Nothing is off limits when it comes to my shelves, but “military thrillers” aren’t really on my radar. As such, it’s not really surprising I’ve never read Nelson DeMille before. A library book sale, a bright cover, and a husband who likes thrillers brought The Cuban Affair into my home.
As with all thrillers of this sort, Daniel “Mac” MacCormick is a veteran. He is brave and confident, easy on the eyes, with a quick wit that makes this a quick, exciting jaunt of a read. Mac is a charter boat captain in Key West, finding a freedom in that life that is well-deserved. He names his boat The Maine, after his home, but many think he’s named her for the USS Maine, which sank in the Havana Harbor in 1898.
Set in 2015, the novel focuses on the start of the Cuban thaw – as relationships begin to improve between the US and Cuba. As part of that “thaw,” a fishing tournament is organized – Pescanado Por la Paz — Fishing for Peace. The tournament provides the perfect cover for a covert mission to retrieve steamer trunks of money and documents belonging to those who had been forced to flee so many decades ago.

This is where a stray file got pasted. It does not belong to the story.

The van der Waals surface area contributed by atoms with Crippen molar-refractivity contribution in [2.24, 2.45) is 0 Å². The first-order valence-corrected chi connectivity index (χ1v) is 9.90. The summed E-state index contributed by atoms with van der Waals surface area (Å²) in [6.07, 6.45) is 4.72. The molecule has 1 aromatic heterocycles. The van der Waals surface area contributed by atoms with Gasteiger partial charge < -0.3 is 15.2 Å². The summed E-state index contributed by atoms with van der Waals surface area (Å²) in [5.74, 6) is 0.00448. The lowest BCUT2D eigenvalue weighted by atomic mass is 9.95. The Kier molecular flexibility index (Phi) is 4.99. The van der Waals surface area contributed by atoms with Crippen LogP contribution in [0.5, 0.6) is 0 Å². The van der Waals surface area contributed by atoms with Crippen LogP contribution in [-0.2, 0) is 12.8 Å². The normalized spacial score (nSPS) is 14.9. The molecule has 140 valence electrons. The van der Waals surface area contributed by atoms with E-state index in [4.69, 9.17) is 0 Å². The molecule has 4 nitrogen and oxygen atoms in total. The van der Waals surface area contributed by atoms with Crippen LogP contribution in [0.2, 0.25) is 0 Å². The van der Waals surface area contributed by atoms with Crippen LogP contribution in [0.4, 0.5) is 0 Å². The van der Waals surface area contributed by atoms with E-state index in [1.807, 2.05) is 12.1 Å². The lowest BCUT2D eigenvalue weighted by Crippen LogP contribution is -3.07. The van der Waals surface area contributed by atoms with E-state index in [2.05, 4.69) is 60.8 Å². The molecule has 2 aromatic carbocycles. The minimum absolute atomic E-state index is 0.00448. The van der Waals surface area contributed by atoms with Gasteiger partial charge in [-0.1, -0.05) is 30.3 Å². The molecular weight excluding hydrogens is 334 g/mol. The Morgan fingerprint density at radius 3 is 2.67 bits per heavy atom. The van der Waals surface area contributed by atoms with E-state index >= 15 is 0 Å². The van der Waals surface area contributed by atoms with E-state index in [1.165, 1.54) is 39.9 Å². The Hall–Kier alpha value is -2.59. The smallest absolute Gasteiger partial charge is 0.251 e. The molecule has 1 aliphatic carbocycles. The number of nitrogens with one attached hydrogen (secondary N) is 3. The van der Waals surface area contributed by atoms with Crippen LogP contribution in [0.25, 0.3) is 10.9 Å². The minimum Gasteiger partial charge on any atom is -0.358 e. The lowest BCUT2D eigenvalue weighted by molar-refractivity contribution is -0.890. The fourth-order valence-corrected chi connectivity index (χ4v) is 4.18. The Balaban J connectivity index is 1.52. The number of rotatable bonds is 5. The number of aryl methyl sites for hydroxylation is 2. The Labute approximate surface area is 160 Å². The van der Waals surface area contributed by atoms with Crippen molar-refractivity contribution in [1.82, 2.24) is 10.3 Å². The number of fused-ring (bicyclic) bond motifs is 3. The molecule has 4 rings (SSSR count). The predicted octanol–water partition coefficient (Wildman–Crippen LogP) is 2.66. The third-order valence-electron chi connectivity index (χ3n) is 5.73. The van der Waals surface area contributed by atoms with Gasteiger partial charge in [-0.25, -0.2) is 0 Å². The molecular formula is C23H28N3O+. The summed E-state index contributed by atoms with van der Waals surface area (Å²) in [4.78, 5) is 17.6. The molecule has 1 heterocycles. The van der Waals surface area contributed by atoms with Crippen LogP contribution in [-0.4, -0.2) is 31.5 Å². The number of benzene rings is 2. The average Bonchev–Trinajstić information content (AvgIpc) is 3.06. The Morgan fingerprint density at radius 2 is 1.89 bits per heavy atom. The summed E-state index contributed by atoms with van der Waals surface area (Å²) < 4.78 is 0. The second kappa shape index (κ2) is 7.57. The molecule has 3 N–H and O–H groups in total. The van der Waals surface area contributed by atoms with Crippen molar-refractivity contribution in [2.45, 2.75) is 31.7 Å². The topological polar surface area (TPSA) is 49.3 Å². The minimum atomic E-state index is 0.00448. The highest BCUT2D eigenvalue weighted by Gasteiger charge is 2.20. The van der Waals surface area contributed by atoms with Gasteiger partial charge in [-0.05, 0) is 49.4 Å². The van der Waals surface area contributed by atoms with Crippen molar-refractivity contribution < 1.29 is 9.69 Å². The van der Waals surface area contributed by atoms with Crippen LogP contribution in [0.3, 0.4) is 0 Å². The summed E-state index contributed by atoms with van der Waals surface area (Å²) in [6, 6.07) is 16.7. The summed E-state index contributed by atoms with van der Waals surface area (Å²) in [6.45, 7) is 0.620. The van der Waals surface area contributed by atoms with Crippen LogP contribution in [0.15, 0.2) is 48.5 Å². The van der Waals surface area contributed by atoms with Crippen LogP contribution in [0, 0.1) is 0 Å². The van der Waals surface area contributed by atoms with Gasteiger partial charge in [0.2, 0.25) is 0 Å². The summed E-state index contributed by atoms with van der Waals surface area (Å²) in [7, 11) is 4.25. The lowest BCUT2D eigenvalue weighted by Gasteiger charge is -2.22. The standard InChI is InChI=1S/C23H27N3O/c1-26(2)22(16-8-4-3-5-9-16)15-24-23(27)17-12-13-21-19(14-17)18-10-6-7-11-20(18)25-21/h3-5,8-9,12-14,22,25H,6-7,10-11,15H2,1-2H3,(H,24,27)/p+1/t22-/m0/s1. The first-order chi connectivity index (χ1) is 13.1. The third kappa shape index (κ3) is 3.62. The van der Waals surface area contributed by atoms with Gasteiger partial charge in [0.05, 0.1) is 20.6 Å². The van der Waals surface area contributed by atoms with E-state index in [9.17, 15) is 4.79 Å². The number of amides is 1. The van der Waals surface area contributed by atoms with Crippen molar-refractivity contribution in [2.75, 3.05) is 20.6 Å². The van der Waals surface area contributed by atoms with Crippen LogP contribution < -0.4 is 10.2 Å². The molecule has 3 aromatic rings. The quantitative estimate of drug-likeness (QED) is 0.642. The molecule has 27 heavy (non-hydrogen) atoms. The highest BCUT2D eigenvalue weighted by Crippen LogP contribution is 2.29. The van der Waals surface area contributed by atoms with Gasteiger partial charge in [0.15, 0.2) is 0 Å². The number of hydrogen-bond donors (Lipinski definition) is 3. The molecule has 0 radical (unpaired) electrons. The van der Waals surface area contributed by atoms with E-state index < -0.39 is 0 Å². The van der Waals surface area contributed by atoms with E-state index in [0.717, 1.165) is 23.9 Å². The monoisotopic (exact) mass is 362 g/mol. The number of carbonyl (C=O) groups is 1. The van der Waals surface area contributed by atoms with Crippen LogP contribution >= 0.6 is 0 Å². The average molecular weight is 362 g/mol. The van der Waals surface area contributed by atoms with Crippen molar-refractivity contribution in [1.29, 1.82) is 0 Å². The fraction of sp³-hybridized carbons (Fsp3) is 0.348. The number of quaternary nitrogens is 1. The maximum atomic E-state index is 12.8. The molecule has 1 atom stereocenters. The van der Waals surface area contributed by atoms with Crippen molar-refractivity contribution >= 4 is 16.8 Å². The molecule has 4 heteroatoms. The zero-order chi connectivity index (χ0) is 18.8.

Mac can say no to neither a pretty girl nor adventure, so he accepts Sara Ortega’s offer. If all goes well, he’ll walk away with 3 million and likely a few sweaty, hot naked moments in Havana. He could also be killed, but he lives with the “we’re all on borrowed time” mentality.
The Cuban Affair is a thriller so much of the beauty of Cuba doesn’t make its way to the pages. But there’s plenty of sweat, guns, treasure, and Cuba Libres to keep you turning the pages.